5 Questions to Ask Home Builders When Buying New
April 23, 2019
Late last year, Zillow reported that 38 percent of active home buyers consider new construction when they’re searching for their next home. And while building new can seem like a daunting process – (there’s that six-to-eight month wait, and all!) it can be the best choice for many home buyers. Forbes Magazine offered plenty of advice for anyone looking into new construction for their next home, and we pulled the top five questions to ask builders and builders’ sales associates to help you navigate the journey to new home construction!
Standard vs. Upgrade
When you start your search, you’ll find a base price for each home which includes everything that “comes standard” with the home. That’s the rub when walking through a model home – most are tricked out with lots of upgrades because builders want to put their best foot forward and show you everything that’s possible. But, walking through a model home also triggers a superlative sensory experience that can be misleading.
To find out the true cost of what you want, what you need and what you can’t live without, Forbes recommends walking through the home with the builder’s rep or sales associate and asking what’s standard and what’s extra. Ask the builder’s rep if there’s a list of common upgrades and the associated costs so you can use it as a checklist. And remember that costs can change from the time you do a model home tour, to the time you decide to buy – so request updates before signing a purchase agreement.
Examples of Craftsmanship
If there’s not a model home for the floor plan that you want, find out if there’s a community you can drive to that has the specific model – so you can walk through it. Not everybody can visualize a floor plan in 3D – how a home will look when it’s finished, what the flow through the living areas will be, and how rooms connect, or don’t. If there are homes identical to your choice as a work-in-progress, ask to tour them – hard hats mandatory. Taking the time to explore the examples of the builder’s work is valuable to inform you about the quality of the builder’s construction projects and sense of style.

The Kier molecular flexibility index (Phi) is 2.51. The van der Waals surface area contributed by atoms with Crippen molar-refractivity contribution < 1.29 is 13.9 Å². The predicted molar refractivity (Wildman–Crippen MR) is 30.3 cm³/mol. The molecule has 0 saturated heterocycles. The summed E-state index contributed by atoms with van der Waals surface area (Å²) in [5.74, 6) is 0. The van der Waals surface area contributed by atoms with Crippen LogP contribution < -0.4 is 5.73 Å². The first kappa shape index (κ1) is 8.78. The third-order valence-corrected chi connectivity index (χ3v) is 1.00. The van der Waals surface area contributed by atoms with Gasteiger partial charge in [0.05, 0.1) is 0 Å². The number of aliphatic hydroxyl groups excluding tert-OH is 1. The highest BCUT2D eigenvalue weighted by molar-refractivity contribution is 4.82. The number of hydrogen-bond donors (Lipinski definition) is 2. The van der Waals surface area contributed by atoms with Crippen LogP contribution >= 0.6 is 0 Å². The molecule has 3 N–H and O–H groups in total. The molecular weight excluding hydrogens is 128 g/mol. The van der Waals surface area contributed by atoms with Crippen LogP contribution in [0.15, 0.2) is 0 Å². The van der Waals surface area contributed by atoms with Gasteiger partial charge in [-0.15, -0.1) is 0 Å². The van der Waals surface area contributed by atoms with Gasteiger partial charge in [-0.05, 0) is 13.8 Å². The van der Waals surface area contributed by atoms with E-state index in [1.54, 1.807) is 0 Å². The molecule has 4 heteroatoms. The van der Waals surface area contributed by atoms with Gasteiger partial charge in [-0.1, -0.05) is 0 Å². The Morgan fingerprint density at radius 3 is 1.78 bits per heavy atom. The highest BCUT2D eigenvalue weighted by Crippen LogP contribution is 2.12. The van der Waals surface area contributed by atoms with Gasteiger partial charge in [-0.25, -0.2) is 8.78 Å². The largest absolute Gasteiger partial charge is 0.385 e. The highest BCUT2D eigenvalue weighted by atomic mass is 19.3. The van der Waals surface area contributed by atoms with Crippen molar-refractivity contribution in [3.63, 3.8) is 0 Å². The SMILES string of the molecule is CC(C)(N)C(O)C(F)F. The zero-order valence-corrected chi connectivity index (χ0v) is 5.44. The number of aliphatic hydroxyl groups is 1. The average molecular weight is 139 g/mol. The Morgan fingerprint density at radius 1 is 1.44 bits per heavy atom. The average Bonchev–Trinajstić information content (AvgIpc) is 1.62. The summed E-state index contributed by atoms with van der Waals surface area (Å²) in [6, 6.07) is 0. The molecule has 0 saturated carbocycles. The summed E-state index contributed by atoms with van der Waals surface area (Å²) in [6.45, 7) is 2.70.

There’s really no better judge of a builder’s work and how they follow up and follow through than talking to satisfied customers. While some builders have policies about releasing personal contact information to people outside their organization, others have recruited happy homeowners who willingly sing their praises, knowing that a genuinely favorable, unrehearsed testimony is often the only thing a potential buyer needs to move them from maybe to SOLD.
Visiting the Construction Site
As the home buyer of a new build, you should be able to tour your new home during various phases of the construction process. It’s part of the anticipation and excitement that every home buyer feels as they prepare to make a move of this magnitude. Ask the builder about a timeline and how often you’ll be able to visit your home as it’s being built. Builders generally have visitation schedules that may or may not match up with yours. Find out what the restrictions are — and if you think you’re going to need one, ask for an exception.
Warranties on New Builds
Most builders provide warranties in case some unexpected catastrophe befalls the build. Just because a house is brand new, doesn’t mean that nothing can go wrong in the construction process. Find out what warranties are available and what is and is not covered – and for how long. Also ask if you can have inspections performed. Forbes recommends an inspection even when the home is new. While most builders catch and remedy mistakes before the closing takes place or soon after, it’s not a bad idea to make sure everything’s been finished to your satisfaction.
Satisfied in Southshore
The home builders in the master-planned community of Southshore are some of the most reputable in the state and welcome your questions and your scrutiny! Check out all that Life at the Lake offers, in a location convenient to dining, shopping and a variety of recreation. Tour the model homes from Century Communities, Richmond American Homes and Toll Brothers, available in ranch and two-story designs, and priced between the $400s and the $700s.